Gas vs. Electric Stoves: Which One is Right For You?
Posted on: 2019-04-15
If you’re looking to upgrade your stove, there are two main choices: electric or gas. Electric stoves run off your home’s electricity, while gas stoves require a supply of propane or natural gas. The cost is actually quite similar when you compare similar models, but there are a number of differences that can affect your choice. It may seem silly, but you’ll actually want to consider what type of stove you want in the early stages of your kitchen renovation. This is because you might need to get a natural gas or propane hookup plumbed in if you’re going the gas stove route. Join Parabola Developments as we discuss a few of the pros and cons of each stove type.
When you turn on an electric stove, electricity runs to a wire inside the coils on the cooktop. In smooth top stoves, these coils sit right underneath the cooking surface. The more you turn the dial, the more electricity flows to the burner and the hotter it gets.
- Easy to clean. Smooth top stoves can be easily wiped down after use.
- Versatile. Electric stoves come in all shapes and sizes and can be installed virtually anywhere there is an electrical outlet.
- Low installation costs. No need to worry about the costs associated with plumbing in, and hooking up a gas stove.
- Extra storage space. Electric stoves often come with additional storage space under the oven, making them ideal for smaller kitchens.
- Lower efficiency. The electricity used in powering an electric stove is almost always more expensive than natural gas. If you use your stove often, you might be paying more in the long run in terms of energy costs.
- Less reliable and not as durable. A power outage will render your stove useless, and a glass top is much less durable than its cast iron gas counterpart.
- Slower to heat. The lack of open, even heat makes electric stoves slower than gas stoves when it comes to cooking food.
When you use a gas stove, natural gas or propane is carried to the burner, where it is combined with air. The gas/air mixture is released through little holes in the burner, and is lit by the ignition system. As you turn the dial, you control how much gas reaches the burner. The higher you turn it, the more gas is released and the bigger the flame gets.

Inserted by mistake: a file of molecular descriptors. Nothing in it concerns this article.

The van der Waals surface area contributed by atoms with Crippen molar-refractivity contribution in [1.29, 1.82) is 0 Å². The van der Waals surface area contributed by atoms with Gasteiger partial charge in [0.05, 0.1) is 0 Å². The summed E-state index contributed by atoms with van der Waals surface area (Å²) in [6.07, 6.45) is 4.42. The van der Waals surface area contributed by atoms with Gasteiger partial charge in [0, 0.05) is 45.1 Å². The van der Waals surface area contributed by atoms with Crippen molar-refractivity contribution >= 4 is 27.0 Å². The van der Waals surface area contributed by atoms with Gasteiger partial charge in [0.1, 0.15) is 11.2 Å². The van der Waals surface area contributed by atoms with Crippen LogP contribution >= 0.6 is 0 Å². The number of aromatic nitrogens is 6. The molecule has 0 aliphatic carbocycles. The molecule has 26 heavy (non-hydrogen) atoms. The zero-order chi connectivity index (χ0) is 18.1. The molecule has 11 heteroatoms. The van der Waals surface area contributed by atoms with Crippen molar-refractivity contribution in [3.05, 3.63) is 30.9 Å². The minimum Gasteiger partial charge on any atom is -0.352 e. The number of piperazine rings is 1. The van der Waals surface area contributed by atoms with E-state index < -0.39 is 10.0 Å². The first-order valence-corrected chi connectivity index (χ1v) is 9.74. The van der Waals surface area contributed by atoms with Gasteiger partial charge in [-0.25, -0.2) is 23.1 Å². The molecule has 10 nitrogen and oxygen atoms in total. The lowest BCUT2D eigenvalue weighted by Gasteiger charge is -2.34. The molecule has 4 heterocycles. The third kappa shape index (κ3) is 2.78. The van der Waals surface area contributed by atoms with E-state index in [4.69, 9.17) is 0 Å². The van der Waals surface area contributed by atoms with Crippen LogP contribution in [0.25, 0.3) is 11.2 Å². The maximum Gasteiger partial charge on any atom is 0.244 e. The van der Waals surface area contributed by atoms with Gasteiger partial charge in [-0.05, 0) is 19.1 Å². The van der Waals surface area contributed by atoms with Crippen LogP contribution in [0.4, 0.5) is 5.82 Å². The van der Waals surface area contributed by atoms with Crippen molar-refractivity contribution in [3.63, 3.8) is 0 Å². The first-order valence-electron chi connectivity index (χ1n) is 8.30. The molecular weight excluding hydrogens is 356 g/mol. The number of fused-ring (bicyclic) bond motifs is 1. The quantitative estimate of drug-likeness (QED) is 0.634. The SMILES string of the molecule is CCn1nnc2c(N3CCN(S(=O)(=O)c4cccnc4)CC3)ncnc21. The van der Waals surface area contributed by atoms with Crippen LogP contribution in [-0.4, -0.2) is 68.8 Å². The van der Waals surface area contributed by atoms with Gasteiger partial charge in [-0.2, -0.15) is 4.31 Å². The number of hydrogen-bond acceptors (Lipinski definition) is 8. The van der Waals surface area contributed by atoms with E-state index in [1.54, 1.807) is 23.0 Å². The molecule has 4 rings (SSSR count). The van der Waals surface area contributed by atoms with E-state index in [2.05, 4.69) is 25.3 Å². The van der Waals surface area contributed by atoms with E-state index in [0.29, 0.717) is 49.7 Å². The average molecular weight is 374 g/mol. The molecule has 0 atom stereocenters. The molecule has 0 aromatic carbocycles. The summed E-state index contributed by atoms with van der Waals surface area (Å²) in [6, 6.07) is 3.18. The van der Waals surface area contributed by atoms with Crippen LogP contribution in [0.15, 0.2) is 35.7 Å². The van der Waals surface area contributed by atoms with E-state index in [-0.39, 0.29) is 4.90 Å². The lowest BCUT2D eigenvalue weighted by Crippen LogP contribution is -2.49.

There are two types of ignition systems on gas stoves: a pilot light, or an electronic ignition system. A pilot light system means that a small flame is always burning near the burner. Electronic systems create a spark when you turn the burner on (you’ll hear a clicking noise). Because pilot lights are constantly on, they use more gas than stoves with an electronic ignition system.
- Faster, more even cooking. The flames from a gas stove spread themselves evenly across the bottom and sides of a pot or pan, cooking food quicker and more evenly.
- More cooking options. With a gas stove, you can char and toast food as well.
- Lower operating costs. If you already have the proper hookups for a gas stove, you’ll save money long term as the amount of natural gas you’ll use will almost always cost less than the equivalent amount of electricity.
- Open flames. Gas stoves can be more dangerous and more likely to cause fires due to their open flames. Leaks or other issues with the gas component can have toxic and costly effects.
- Costly hookups. Having the proper hookups put in place can be a costly renovation and can affect more areas of your kitchen than just the stove.
Parabola Developments is your Edmonton kitchen renovation specialists. Give us a call today to schedule your free onsite consultation.
Photo by Mike Marquez on Unsplash